PDA

View Full Version : Digital Art



Joe_Bassett
July 20th, 2017, 06:56 AM
An Attempt at drawing environments on my Tablet
18884

LeeC
July 20th, 2017, 07:27 AM
Nice effect with the colors. I got Procreate on my iPad, thinking I'd do most of my illustrations there, but couldn't achieve what I wanted to. I'm back to using GIMP on my MacBook Pro, with a large LG display attached of course.

I especially like the one you posted on Twitter that I retweeted. Keep up the good work :-)

Joe_Bassett
July 20th, 2017, 07:29 AM
Thanks! I'm using a Surface and Clip Studio to do most of my drawings nowadays

The Fantastical
July 20th, 2017, 09:49 AM
How is the image size and quality on your tablet? I like having a high resolution for my art; mostly because of printing, and was just wondering how the tablet programs did for quality compared to a program like gimp. or MyPaint or even Photoshop although it is not the best for graphic art.

LeeC
July 21st, 2017, 07:19 AM
Thanks! I'm using a Surface and Clip Studio to do most of my drawings nowadays
I take it that means you mimic traditional drawing with a special pen and a pressure sensitive surface. I love to sketch, and used to sketch plants and animals every chance I got, then I got into sculpting with wood and soapstone. Unfortunately, these old hands aren't what they used to be and sketching, let alone sculpting, is difficult. It's easier for me to use a mouse with GIMP, which I got into using PS and AI to layout marquetry work. When I first got my MacBook I tried using the track pad (or whatever it's called), but it drove me crazy. Ended up getting a bluetooth mouse and turning off all the gestures ;-)

escorial
July 21st, 2017, 09:30 AM
I wonder how you approach a tablet to create...how dif is it from using traditional art materials..stuff like light and dark colours..when do you apply them...so many questions really...

Joe_Bassett
July 21st, 2017, 11:32 PM
My tablet's pretty good so I can do high resolution drawings. It does slow down if I try to make images larger than 24x36 in

Joe_Bassett
July 21st, 2017, 11:35 PM
I wonder how you approach a tablet to create...how dif is it from using traditional art materials..stuff like light and dark colours..when do you apply them...so many questions really...

Whats kinda diff with digital art is that you can use multiple layers on the drawing. So you can add detailing or shading on a layer while preserving the work done on previous layers. Some really good programs are able to emulate the way traditional media mix or interact with eachother.

LeeC
July 22nd, 2017, 06:57 AM
I wonder how you approach a tablet to create...how dif is it from using traditional art materials..stuff like light and dark colours..when do you apply them...so many questions really...
Hmmm, where to start :-). Basically you're working with pixels or scaled vectors in an application, represented digitally like everything else on an electronic device. For example, using PhotoShop (or open source GIMP as I do) you're working with pixels, and using Adobe Illustrator (or the like) you're working with scaled vectors. What that amounts to is some of the tools vary with the application. By tools I mean such as used in making a line and filling areas with color. On the other hand, tools for transitioning, scaling, distortion, and the like are much the same.

I actually find these electronic tools a bit more tedious than when I used to sketch with my colored pencil set. On the other hand it's easier to create effects with all the specialized tools available. And, as Guitar says you work with layers which can be varied in how they merge. Think of it like the layering approach you use with watercolors, only much more flexible.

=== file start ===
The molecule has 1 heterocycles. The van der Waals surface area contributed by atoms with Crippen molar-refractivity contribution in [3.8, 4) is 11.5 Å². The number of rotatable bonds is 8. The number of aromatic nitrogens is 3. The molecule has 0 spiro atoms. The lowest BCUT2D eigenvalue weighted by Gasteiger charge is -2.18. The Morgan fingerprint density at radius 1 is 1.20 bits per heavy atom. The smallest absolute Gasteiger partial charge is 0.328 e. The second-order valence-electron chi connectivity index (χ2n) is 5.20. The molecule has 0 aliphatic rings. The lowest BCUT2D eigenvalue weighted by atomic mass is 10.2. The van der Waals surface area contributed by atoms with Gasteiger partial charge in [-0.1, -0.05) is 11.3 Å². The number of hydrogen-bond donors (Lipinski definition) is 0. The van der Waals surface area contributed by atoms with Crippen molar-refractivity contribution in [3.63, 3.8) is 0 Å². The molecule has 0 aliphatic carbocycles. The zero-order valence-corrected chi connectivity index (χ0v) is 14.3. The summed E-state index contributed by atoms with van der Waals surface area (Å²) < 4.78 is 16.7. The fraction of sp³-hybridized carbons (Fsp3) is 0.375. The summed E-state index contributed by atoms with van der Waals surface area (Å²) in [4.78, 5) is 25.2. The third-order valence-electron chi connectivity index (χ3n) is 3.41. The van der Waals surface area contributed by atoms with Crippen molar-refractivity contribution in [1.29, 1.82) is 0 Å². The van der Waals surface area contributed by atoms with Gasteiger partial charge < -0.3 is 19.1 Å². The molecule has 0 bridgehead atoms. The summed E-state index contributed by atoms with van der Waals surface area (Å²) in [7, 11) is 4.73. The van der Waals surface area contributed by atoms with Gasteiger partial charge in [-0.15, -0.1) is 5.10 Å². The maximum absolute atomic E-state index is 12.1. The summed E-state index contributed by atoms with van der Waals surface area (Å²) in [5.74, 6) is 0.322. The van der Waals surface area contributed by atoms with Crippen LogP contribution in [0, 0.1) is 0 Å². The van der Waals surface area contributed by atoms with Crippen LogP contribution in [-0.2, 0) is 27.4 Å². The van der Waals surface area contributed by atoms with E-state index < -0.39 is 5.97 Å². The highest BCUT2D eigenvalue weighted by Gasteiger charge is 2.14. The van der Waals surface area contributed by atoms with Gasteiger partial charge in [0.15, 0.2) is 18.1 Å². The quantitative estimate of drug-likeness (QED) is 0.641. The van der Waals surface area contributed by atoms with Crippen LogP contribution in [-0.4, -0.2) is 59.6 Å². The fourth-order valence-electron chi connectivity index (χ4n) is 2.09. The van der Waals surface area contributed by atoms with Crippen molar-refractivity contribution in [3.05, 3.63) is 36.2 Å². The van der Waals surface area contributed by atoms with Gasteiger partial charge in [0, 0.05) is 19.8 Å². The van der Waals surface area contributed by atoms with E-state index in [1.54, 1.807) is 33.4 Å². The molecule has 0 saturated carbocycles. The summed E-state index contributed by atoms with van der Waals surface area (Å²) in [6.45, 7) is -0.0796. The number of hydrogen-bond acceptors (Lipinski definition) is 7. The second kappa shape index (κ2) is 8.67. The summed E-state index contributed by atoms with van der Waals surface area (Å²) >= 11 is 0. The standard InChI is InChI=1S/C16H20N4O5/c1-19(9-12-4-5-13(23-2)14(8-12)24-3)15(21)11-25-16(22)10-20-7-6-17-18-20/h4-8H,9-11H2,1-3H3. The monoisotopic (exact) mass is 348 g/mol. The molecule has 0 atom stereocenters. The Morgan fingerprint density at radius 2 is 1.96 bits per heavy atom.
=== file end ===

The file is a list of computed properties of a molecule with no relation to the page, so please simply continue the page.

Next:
What it boils down to is simply the tools used obviously, and those depend on what you're trying to create. Many people use such as Photoshop, but not that many do so with an artists eye. That is really understanding how the human brain interprets the images passed through the eyes. Where many see a complete image, the artist thinks in terms of such as shape, color, light, and shadow of each object in a scene, and of course how all are arranged to create a feeling.

I eased into it using AI to layout marquetry work, so I'd have less rework, and in my sculpting to create figures in 3D, so I wasn't having to rotate a figure in my mind. Such served me well because now all these old hands can manage is a mouse to create illustrations for my book. Starting cold might seem a bit daunting, but simply trying out various applications, and playing with them at length, will increase your comfort level considerably.

escorial
July 22nd, 2017, 08:25 AM
Sounds really interesting and complicated...so cool

LeeC
July 22nd, 2017, 05:12 PM
Sounds really interesting and complicated...so cool
What I neglected to note is the difference between "photoshopping" and creating an original artwork. An example of "photoshopping" is the Times Square image with book covers on the billboards ("hoarding" in the UK) that I posted a while back. What one is doing is modifying an existing image for a desired effect. Creating an original artwork is building a desired image from scratch with many of the same digital tools. Examples are the two book illustrations I've posted, and what Guitar has shared with us..

The point being that it's not any more "complicated" than learning to use chisels, colored pencils, oils, or watercolors. The difference is having an artist's eye to create a desired image, using the tools at hand. There's a learning curve with any new tool, is the way I'd put it ;-)